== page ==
Student Photographers: Elif Korkmaz '14 and Sam Lamy '14
November 7 to December 13, 2013
Photography by Taft seniors Sam Lamy and Elif Korkmaz will be featured in the Mark Potter ’48 Gallery from November 7 through December 13. Join us as we celebrate the show’s opening Thursday, November 7 from 5 to 7 p.m. in the Gallery.
Last year Sam Lamy spent nine months living in Italy. What struck her most was the way the country’s history was so vividly reflected in its art, architecture, artwork and culture. Her gallery show, “The Permanence of Italy,” transforms those reflections to photographic images that, Sam says, “communicate the permanent essence of Italy: the ancient churches, the men carrying la Macchina di Santa Rosa, the Pope’s Sunday sermons and the well-preserved paintings of the Virgin Mary and her child.”
As a 16-year old Turkish student, Elif Korkmaz had never seen a 35mm before arriving at Taft. Her journey from student to street artist to powerful photographer has been marked by personal growth, realization, and self-reflection.
“After spending a summer in London attending a street photography course, I started to see that photography was a way to discover the world around me...
I came to the realization that I was interested in issues and ideas, not just aesthetics… As I discovered how to use photography as a medium of my inner reflection, I began shooting portraits of familiar people in order to reflect their influence on me.”
Elif’s show, “The Women in My Life”, is a culmination of that reflection.
The Mark Potter '48 Gallery is open Monday through Saturday, 8 a.m. to 5 p.m.
The Permanence of Italy
If I could fit my journey abroad onto one piece of paper for you, I would. However, trying to fit my experiences in Italy onto even 100 pages seems impossible. They say a picture has a thousand words so, rather than telling you my story, I will try to show you. Last year I spent nine months in Italy, living with a host family in the small city of Viterbo. I attended an American school of 67 students (including me): 53 girls and 14 boys. I departed from America on August 30th, 2012 knowing only a few words of Italian. I felt confident that I knew how to say, “How are you?” and “good” in Italian however when I meet my family for the first time they said, “Come stai, bella?” and I responded “bien” which, for those of you who don’t know, “bien” is, in fact, Spanish. I definitely had my work cut out for me. Now I consider Viterbo my home. I know every street, every shop, and almost all of the employees in these shops.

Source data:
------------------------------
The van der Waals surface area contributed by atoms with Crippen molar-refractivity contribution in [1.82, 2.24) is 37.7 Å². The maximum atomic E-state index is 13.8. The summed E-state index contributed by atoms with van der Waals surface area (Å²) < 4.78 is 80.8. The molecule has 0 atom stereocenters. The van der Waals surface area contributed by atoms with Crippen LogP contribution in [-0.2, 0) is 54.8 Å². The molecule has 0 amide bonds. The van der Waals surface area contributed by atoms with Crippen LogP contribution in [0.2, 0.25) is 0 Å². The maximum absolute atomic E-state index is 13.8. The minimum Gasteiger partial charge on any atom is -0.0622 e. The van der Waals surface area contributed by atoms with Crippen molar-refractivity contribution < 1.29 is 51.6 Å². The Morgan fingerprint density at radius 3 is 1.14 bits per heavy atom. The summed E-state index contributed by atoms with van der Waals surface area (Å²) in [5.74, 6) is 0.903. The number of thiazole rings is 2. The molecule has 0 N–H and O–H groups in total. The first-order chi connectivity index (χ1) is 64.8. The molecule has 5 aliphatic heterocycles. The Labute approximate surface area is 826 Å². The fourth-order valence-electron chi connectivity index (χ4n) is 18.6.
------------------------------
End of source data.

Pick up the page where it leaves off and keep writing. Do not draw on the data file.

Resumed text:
During my time abroad, I began to realize that when I stepped off of that plane I was not only immersing myself in a new country but also a different time period. The architecture, artwork, and even the traditions and styles of life that Italians lead have been preserved through the centuries past. The photos that I have chosen to display are ones that I believe best communicate the permanent essence of Italy: the ancient churches, the men carrying la Macchina di Santa Rosa, the pope’s Sunday sermons and the well-preserved paintings of the Virgin Mary and her child. Even the traditions of marriage reflect that essence.
The Women in My Life
As a sixteen year old Turkish girl who had never seen a 35 mm camera before coming to Taft, nobody expected me to become a photographer. Photo I managed to be the most challenging class I took last year, but the joy I received from photography motivated me to work harder and fit a photography class to my schedule every semester. After spending a summer in London attending a street photography course in Central St. Martins College of Art, which was made possible through a Kilbourne Grant, I started to see that photography was a way to discover the world around me. As a street photographer trying to photograph like Martin Parr, Alex Webb or Philip-Lorca diCorsia, I tried almost every technique and equipment that were available to me until I found what I enjoyed the most: medium format black and white film.
As I am growing up, my perspective as a photographer is changing, too. During my Independent Tutorial in photography, I came to the realization that I was interested in issues and ideas, not just aesthetics. I have gradually switched from street photography to portraiture. I started by photographing random strangers on the streets of New York. As I discovered how to use photography as a medium of my inner reflection, I began shooting portraits of familiar people in order to reflect their influence on me. Louise, the housekeeper of McIntosh House dormitory at Taft, was my first subject. My first impression of her was as a woman with a very strong character. As I got to know her better, I was fascinated by her strength and passion for living, despite the many hardships she has endured throughout her life and the recent loss of her beloved husband. After working with Louise, I decided to expand this project to reflect the community of strong women in my family; they have contributed to my development as a female photographer. I photographed my grandmother, my mother, our maid, the cleaning lady who comes to our house since I was two years old, the theater women who reproduced the Hamlet in the mountains of Turkey despite not having received any formal education, and my sister who is soon to be a young woman. Working on this project helped me get to know these people on a much different level, but it also shaped and unfolded my own story.
I would like to thank Ms. Chickadaunce and Mr. Yin who have continuously supported my efforts to share project with the Taft community and made this exhibition possible.
The photographs are taken by Hasselblad CM-500 and Leica R4 on black and white film.